Machines break down. And it’s up to you as a fleet manager to make sure they get back up and running as soon as possible. You need a system for managing service and maintenance, and this basically boils down to two options: the chaotic guesswork of paper work orders, or a Computerized Maintenance Management Systems (CMMS).
The first CMMS started popping up in the late 1980s. Prior to that, maintenance data was recorded the old-fashioned way, with paper and pencil. In those days, maintenance was largely reactive, as it was difficult to get a clear picture of what was happening with your fleet and virtually impossible to spot trends. Storing these records also required considerable space in the form of filing cabinets or something similar. Misunderstandings due to illegible handwriting or incomplete information were also common.
Then computers started gaining popularity. The first IBM mainframes found their way into offices in the 1960s, but it wasn’t until the advent of mini-computers (what we now call desktop computers) in the '80s that this technology finally became accessible to businesses of all sizes.
The 1990s saw an explosion in personal computing, bringing with it a range of CMMS solutions that integrated with SQL Server and Microsoft Access. This led to the adoption of more advanced systems for small- and medium-sized businesses.
By the early 2000s, CMMS technology had moved to the web, with smartphones and mobile tablets bringing the functionality to nearly anywhere. Today most CMMS platforms have moved to the cloud, allowing access to data and insights from anywhere with internet access.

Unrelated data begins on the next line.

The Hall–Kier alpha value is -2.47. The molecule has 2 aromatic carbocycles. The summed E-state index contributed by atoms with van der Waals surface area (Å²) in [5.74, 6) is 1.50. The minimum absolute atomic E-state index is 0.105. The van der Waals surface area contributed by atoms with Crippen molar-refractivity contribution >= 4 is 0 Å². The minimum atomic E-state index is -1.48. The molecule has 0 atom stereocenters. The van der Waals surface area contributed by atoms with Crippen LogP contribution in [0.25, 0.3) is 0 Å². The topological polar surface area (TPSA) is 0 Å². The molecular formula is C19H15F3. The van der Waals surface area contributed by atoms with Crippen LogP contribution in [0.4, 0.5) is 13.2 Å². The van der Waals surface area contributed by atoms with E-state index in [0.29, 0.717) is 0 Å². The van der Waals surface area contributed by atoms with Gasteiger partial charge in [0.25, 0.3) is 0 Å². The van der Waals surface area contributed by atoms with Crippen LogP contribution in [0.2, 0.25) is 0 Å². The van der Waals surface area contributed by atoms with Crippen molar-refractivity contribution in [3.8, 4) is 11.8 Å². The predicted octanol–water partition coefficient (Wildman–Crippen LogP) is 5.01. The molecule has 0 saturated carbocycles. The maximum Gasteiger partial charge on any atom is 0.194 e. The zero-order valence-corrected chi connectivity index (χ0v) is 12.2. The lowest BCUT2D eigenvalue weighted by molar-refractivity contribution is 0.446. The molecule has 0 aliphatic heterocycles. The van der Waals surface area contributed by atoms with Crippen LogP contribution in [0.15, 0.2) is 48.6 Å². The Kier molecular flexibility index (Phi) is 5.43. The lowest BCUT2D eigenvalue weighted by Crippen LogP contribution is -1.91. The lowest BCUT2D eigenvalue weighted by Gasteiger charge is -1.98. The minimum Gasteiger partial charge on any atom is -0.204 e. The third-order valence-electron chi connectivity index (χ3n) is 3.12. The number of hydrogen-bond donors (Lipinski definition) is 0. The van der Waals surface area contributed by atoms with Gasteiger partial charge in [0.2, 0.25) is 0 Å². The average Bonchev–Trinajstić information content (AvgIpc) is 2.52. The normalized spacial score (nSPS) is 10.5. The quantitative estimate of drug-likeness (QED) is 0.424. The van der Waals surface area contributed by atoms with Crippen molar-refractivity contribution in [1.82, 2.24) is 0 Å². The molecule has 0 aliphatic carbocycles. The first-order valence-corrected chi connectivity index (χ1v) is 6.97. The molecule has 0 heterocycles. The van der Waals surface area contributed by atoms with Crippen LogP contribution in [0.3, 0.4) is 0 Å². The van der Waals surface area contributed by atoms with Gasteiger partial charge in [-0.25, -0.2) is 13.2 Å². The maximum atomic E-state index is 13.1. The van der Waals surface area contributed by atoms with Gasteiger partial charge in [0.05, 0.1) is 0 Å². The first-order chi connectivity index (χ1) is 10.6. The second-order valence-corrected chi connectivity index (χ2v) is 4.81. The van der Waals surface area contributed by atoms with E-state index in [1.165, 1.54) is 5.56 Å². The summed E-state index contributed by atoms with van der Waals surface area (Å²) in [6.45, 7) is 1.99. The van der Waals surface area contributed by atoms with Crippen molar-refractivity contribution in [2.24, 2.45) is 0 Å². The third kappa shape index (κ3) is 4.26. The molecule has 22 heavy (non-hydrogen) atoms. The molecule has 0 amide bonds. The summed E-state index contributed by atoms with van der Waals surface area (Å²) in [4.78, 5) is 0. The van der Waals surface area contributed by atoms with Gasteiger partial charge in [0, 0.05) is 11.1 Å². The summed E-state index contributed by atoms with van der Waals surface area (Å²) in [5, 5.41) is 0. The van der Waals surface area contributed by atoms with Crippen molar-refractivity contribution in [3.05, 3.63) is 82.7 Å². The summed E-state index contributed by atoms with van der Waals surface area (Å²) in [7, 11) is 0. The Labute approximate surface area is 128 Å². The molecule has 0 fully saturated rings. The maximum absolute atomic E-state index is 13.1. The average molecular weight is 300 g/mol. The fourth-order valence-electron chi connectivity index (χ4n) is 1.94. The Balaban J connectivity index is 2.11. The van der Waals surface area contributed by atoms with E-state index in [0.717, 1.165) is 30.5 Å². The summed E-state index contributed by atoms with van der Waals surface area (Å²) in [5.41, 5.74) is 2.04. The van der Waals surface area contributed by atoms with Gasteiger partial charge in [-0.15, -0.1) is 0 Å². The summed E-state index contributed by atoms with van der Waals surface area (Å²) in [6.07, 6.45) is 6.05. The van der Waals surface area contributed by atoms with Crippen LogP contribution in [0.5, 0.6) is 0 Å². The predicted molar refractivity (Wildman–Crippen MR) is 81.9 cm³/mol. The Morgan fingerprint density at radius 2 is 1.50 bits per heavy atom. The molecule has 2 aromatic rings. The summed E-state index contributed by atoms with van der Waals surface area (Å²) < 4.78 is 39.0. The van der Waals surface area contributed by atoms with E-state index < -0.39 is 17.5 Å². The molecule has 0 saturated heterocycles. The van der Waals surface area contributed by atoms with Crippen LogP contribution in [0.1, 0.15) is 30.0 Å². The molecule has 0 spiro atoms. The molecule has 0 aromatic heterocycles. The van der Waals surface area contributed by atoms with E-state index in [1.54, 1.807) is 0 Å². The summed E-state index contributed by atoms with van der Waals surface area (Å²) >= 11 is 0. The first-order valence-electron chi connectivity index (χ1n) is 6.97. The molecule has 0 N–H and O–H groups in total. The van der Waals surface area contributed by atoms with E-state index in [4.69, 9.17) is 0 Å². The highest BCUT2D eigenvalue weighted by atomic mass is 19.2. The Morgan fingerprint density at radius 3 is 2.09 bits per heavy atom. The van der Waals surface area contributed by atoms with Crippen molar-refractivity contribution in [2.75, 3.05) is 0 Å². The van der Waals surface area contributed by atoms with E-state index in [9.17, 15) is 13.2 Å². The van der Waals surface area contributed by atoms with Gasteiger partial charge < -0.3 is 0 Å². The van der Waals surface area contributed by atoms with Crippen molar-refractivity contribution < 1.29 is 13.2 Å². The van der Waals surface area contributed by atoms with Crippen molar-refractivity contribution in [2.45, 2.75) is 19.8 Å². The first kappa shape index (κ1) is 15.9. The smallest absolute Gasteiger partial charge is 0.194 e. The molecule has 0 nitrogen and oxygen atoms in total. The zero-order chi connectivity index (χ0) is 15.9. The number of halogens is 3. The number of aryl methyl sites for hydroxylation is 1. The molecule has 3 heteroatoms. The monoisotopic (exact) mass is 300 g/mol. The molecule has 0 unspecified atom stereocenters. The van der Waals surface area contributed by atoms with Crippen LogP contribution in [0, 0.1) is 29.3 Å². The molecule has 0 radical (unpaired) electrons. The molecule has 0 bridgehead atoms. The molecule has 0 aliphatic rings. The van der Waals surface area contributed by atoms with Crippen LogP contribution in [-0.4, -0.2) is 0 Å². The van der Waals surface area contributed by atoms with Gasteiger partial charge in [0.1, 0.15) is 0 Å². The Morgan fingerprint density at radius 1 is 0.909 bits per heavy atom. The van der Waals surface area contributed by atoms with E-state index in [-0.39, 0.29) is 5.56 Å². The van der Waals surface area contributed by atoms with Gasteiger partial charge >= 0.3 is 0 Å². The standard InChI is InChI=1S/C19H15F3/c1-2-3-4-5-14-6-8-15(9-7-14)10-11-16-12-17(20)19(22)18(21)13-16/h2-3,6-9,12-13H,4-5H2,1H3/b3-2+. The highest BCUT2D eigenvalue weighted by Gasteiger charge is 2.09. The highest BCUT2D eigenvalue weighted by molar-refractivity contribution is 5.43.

There are numerous advantages of using a CMMS over a pencil and paper system, including:
Maintenance automation — A quality CMMS solution will allow you to plan and schedule preventative maintenance, extending equipment lifecycle, preventing breakdowns and reducing overall operating costs.
Inventory management — Associate parts with assets, accurately track consumables and link inventory to work orders with a few clicks of the mouse.
More accurate costing — A CMMS with reporting capabilities make it easy to calculate the total cost of ownership for every asset in your fleet.
Paperwork reduction — Capture information digitally, view on multiple devices and eliminate the need to search through folders and filing cabinets.
More efficient work orders — Digitally assign work orders, streamlining workflow and efficiency and providing up-to-date information on maintenance and service work.
Streamlined fleet management — Put business and predictive intelligence to work for you, track key performance indicators, utilization and simplify complex reporting.
Better productivity — Less downtime means more time earning money. Eliminate time spent physically checking inventory or compiling data for complex reports.
A quality CMMS like ES Track and its digital work orders capability will provide greater visibility into nearly every aspect of fleet management. It will help you develop an effective asset management strategy. The technology exists to make your job easier — the only question is, why aren’t you using it now?
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